As part of our Future of Financial Crime Series we interviewed top industry professionals and thought leaders to learn what trends are shaping the financial crime landscape and what to expect for the coming years.
Here is a collection of the best answers to the question:
What's the State of Financial Crime?
Moyara Ruehsen, Professor of Financial Crime Intelligence and Director, Financial Crimes Management Program of the Graduate School of Int’l Policy & Management, Middlebury Institute of International Studies.
We are facing a perfect storm of factors, some of it due to the pandemic, and some of it due to rapid technological innovation. This has resulted in an exponential increase in all types of fraud, as well as cryptocrime, such as ransomware.
We also do not have the resources to investigate and prosecute all of these criminals. That is what I find most discouraging. Yes, the financial sector can always step up its game by improving the quality of SAR filings, but even today we don’t have enough investigators at the local or federal level, who are able and willing to pursue even a fraction of the actionable intelligence in the many high-quality SARs that are already being generated as we speak. That is the sad reality.
Ned Kulakowski, Esq., CAMS, Senior Financial Crime Consultant, Fenergo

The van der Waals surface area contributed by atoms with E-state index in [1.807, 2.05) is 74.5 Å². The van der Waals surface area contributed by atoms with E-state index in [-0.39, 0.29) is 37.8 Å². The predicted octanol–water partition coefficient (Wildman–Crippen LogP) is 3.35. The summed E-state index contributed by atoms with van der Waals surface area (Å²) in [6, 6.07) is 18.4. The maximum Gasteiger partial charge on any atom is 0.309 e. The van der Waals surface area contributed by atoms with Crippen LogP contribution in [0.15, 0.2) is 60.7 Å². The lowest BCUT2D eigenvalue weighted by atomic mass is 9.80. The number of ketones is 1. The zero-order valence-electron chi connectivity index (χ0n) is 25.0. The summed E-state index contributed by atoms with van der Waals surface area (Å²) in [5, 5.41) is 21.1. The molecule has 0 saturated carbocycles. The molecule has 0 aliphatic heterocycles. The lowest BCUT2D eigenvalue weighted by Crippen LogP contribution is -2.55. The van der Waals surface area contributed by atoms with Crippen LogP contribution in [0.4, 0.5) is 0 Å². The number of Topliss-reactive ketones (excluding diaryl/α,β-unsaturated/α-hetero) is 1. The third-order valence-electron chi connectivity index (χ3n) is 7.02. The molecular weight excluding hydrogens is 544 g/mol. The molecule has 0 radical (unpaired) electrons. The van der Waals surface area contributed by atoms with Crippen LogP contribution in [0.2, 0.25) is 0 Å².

Financial crime continues to run rampant through the vastly interconnected global financial system. Although the public as a whole may not realise it, financial crime affects everyone, from individuals to corporations to local small businesses. Despite financial institutions increasingly providing resources to focus on the problem, and continued regulatory and governmental focus, bad actors continue to find ways to exploit the system and commit predicate offenses related to money laundering and numerous other fraudulent acts. The good news is that many governments and their regulatory arms have made recent strides in tackling these challenges. For example, in the United States, the Anti-Money Laundering Act of 2020 (“AMLA”) has shepherded in sweeping changes to the Anti-Money Laundering (“AML”) and Counter-Terrorist Financing (“CTF”) regime, the largest since the passage of the USA PATRIOT Act 20 years ago. Over the next few years, we will see the numerous aspects of these regulations take effect, and many financial institutions and their technology partners have already begun preparing to address these new requirements. Hopefully, new regulations such as the AMLA in the US and its counterparts around the world will bring in a new era in fighting financial crime.